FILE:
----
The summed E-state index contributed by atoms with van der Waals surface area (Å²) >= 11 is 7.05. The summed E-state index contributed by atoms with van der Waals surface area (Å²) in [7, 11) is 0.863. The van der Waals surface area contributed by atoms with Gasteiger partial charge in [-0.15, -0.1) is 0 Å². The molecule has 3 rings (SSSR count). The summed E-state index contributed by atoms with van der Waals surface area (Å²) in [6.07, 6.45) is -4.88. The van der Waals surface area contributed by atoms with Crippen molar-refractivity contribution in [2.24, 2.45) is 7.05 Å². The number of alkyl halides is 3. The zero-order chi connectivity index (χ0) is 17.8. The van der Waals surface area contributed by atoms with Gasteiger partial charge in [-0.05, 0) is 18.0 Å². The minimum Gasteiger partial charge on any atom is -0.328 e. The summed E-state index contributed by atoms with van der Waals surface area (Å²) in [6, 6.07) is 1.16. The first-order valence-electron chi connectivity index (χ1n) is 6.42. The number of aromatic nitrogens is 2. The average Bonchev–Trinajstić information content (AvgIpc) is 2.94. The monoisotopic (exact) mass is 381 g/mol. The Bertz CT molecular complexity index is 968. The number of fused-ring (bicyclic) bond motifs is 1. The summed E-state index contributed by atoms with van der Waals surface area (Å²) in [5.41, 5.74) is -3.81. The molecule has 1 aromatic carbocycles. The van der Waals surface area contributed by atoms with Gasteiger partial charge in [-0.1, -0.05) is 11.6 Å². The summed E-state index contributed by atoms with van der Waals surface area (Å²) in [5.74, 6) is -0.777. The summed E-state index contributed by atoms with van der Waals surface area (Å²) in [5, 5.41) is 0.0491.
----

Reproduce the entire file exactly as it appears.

The summed E-state index contributed by atoms with van der Waals surface area (Å²) >= 11 is 7.05. The summed E-state index contributed by atoms with van der Waals surface area (Å²) in [7, 11) is 0.863. The van der Waals surface area contributed by atoms with Gasteiger partial charge in [-0.15, -0.1) is 0 Å². The molecule has 3 rings (SSSR count). The summed E-state index contributed by atoms with van der Waals surface area (Å²) in [6.07, 6.45) is -4.88. The van der Waals surface area contributed by atoms with Crippen molar-refractivity contribution in [2.24, 2.45) is 7.05 Å². The number of alkyl halides is 3. The zero-order chi connectivity index (χ0) is 17.8. The van der Waals surface area contributed by atoms with Gasteiger partial charge in [-0.05, 0) is 18.0 Å². The minimum Gasteiger partial charge on any atom is -0.328 e. The summed E-state index contributed by atoms with van der Waals surface area (Å²) in [6, 6.07) is 1.16. The first-order valence-electron chi connectivity index (χ1n) is 6.42. The number of aromatic nitrogens is 2. The average Bonchev–Trinajstić information content (AvgIpc) is 2.94. The monoisotopic (exact) mass is 381 g/mol. The Bertz CT molecular complexity index is 968. The number of fused-ring (bicyclic) bond motifs is 1. The summed E-state index contributed by atoms with van der Waals surface area (Å²) in [5.41, 5.74) is -3.81. The molecule has 1 aromatic carbocycles. The van der Waals surface area contributed by atoms with Gasteiger partial charge in [-0.1, -0.05) is 11.6 Å². The summed E-state index contributed by atoms with van der Waals surface area (Å²) in [5.74, 6) is -0.777. The summed E-state index contributed by atoms with van der Waals surface area (Å²) in [5, 5.41) is 0.0491.